Edema causes swelling in the tissue that can hinder wound healing.
Many factors can delay the stages of wound healing. Infection, necrosis, maceration, abnormal bacterial presence and even poor nutrition are common detriments to the growth of new tissue, and one lesser-known culprit is edema. Particularly in excess, this condition can slow or halt the healing process, and can even be the cause of wounds.
What is edema?
Edema is a condition caused by an excessive amount of fluid trapped in the tissue of the body, leading to swelling. The tiny blood vessels – capillaries – in the tissue leak fluid, which then builds up in the surrounding tissue. The swelling is generally uncomfortable and, interestingly, can give the tissue a pliable quality. Pushing your finger into the tissue would leave a temporary indentation before it returns to its original shape. While it may occur anywhere in the body, edema is most often found in the feet, ankles, legs, hands and arms. This condition is generally temporary, though some people may experience edema flare-ups more often than other people.
What causes edema?
According to the Mayo Clinic, common causes are situational – pregnant women often experience edema, as do people taking certain medications. These pharmaceutical drugs are known to cause edema as a side-effect:
- Anti-inflammatory drugs
- High blood pressure medicine
- Thiazolidinediones (diabetes medications)
Edema can also be the effect of sitting for extended periods of time, eating too many high-salt foods and premenstruation. While edema is generally considered no cause for concern, it’s important to discuss your symptoms with a clinician – it can be a sign of an underlying medical condition. Kidney disease and damage, cirrhosis, congestive heart failure and vein damage are just some of the medical issues that can cause edema, and if left undetected and undiagnosed, can be fatal. Additionally, edema may harm the tissue when experienced in excess, and severe edema can significantly hinder wound healing.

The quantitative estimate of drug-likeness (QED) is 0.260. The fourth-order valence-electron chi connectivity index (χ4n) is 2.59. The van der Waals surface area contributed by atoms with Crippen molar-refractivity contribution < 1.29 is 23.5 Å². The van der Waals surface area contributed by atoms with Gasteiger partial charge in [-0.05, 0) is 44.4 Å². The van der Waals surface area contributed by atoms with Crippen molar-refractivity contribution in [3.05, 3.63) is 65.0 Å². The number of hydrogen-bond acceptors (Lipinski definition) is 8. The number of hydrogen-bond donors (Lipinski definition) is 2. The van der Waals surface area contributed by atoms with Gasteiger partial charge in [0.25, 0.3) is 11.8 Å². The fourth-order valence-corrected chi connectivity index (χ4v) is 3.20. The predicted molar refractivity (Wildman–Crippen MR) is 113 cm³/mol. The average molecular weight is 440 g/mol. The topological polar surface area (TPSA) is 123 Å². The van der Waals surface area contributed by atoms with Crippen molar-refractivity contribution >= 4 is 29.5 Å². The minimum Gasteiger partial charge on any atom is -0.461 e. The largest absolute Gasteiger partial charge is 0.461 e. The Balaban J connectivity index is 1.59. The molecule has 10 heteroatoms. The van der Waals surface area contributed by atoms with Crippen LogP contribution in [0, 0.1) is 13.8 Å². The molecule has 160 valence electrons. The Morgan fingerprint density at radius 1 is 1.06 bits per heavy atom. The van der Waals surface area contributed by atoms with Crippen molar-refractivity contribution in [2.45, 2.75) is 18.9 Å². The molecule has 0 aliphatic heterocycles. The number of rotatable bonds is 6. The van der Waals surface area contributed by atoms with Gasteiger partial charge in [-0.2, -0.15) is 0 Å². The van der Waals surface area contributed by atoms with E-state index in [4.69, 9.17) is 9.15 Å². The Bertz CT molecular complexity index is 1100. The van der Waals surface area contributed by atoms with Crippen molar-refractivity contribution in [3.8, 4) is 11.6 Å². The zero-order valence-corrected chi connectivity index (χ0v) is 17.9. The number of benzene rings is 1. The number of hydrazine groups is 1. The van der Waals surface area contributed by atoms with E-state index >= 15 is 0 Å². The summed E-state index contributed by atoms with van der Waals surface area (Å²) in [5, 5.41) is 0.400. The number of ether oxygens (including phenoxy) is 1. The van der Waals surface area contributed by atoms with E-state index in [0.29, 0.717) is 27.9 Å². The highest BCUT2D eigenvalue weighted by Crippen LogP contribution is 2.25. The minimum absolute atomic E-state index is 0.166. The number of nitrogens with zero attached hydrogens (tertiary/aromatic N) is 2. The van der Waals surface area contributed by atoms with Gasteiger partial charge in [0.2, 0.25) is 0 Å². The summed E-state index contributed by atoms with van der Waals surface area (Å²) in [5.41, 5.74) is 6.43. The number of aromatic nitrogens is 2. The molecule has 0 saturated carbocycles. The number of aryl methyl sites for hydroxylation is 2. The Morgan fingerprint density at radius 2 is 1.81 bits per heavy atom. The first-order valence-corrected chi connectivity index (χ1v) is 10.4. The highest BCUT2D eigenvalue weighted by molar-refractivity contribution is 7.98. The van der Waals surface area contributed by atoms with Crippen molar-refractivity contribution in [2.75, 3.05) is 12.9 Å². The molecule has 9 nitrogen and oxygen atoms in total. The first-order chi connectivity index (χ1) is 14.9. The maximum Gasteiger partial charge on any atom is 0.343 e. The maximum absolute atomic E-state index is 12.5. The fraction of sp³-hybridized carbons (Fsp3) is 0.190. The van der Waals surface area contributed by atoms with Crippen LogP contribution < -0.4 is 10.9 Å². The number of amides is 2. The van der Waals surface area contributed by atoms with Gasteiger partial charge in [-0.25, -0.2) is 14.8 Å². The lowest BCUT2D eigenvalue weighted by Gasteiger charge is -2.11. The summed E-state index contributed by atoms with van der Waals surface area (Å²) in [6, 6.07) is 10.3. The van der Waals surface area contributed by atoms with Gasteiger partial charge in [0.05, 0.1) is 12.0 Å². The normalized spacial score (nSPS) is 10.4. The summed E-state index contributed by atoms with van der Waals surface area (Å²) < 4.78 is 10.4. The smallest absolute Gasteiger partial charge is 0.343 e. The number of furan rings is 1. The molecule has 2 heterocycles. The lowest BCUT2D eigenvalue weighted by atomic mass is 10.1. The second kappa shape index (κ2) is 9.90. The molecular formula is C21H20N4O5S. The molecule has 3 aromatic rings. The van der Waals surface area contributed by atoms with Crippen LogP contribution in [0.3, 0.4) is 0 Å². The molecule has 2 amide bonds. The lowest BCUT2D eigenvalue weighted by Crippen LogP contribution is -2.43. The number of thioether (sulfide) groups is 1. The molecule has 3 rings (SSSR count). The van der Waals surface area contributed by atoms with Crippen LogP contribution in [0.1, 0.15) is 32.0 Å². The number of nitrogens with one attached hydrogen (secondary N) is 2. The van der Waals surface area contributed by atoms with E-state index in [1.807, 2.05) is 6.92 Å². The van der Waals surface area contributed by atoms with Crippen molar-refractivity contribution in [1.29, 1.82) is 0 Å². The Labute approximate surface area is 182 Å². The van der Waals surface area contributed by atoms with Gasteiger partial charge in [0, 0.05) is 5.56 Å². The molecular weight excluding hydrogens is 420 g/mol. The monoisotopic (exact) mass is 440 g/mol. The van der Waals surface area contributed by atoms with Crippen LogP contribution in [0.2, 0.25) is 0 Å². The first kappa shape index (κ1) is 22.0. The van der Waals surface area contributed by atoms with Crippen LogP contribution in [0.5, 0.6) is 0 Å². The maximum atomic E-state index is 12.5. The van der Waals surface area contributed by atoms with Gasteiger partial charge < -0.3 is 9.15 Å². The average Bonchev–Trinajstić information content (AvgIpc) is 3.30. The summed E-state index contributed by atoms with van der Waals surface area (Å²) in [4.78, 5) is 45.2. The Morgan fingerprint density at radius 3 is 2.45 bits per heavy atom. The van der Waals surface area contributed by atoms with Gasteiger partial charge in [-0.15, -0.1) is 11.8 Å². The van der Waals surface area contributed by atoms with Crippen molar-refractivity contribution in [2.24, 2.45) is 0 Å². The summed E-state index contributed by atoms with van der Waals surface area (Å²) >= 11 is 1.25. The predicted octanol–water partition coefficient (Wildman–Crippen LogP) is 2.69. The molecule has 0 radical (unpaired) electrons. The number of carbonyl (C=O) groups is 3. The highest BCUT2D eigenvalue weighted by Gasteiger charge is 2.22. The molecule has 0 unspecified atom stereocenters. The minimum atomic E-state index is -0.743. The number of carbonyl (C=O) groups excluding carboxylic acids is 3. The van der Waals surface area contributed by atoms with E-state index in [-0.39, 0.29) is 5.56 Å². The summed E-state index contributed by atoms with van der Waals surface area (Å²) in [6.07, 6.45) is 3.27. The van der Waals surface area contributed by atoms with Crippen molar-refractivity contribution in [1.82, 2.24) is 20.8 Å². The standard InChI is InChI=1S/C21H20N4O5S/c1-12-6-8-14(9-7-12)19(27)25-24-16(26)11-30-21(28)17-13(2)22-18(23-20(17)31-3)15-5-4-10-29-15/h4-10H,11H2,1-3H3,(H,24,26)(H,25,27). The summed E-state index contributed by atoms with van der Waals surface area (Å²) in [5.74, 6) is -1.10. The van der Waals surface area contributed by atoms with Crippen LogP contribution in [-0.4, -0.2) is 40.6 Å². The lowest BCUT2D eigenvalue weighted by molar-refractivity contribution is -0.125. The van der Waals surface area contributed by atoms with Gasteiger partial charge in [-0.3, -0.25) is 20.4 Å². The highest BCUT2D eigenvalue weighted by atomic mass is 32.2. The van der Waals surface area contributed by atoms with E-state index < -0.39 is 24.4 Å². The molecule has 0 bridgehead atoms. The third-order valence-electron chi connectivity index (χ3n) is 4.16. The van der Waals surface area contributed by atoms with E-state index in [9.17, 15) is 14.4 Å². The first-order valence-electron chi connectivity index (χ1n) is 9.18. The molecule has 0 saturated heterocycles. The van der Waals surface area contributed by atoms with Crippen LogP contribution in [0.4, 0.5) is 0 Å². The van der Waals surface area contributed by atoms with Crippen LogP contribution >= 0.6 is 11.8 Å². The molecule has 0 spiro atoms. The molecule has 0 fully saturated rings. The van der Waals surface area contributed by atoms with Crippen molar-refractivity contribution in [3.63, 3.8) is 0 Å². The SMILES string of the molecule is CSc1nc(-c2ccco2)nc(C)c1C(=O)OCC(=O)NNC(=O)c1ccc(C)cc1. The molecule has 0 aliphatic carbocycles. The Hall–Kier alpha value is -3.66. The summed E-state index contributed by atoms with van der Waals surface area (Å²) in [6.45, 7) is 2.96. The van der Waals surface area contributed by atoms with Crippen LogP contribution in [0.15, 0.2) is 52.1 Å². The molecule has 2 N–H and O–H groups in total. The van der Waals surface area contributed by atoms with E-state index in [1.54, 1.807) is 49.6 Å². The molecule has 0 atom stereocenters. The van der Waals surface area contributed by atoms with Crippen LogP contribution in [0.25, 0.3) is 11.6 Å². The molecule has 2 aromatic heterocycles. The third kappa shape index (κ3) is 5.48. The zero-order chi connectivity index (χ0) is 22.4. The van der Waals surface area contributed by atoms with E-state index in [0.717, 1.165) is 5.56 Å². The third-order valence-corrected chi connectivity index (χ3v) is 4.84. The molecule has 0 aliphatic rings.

How does excess edema affect wound healing?
Untreated and persistent edema can lead to swelling so excessive that pain, stiffness of the skin and even mobility problems can be experienced. It also increases the risk of infection in the affected area, decreases blood circulation and negatively affects elasticity of the arteries – all complications that can impede on wound healing by obstructing the flow of blood throughout the body and to the wound site. According to the journal Advances in Skin & Wound Care, severe edema that causes a wound to be deprived of local blood supply can cause wounds to heal slowly or not at all.
Complicating matters further is the fact that edema increases the risk of developing a skin ulcer. As the American Association of Critical-Care Nurses explains, edema, by causing the compression of small blood vessels, creates dead tissue that can result in a pressure ulcer. The excess moisture build-up can then lead to further maceration, causing breakdown of the epidermal layers, further slowing the body’s ability to recover.
It’s clear that edema can impair the wound healing process. In mild forms, the condition often goes away on its own. Increasing physical activity, massage and compression are well-known home remedies, as they enhance the flow of blood and fluids. Similarly, many people find that raising the affected area above the heart can reduce temporary swelling.
More severe cases may require prescription medication, such as diuretics, to reduce fluid build-up in the body. Talk with a clinician if swelling is persistent and excessive to discuss a treatment plan that won’t impede on wound healing and investigate any potential underlying medical conditions.
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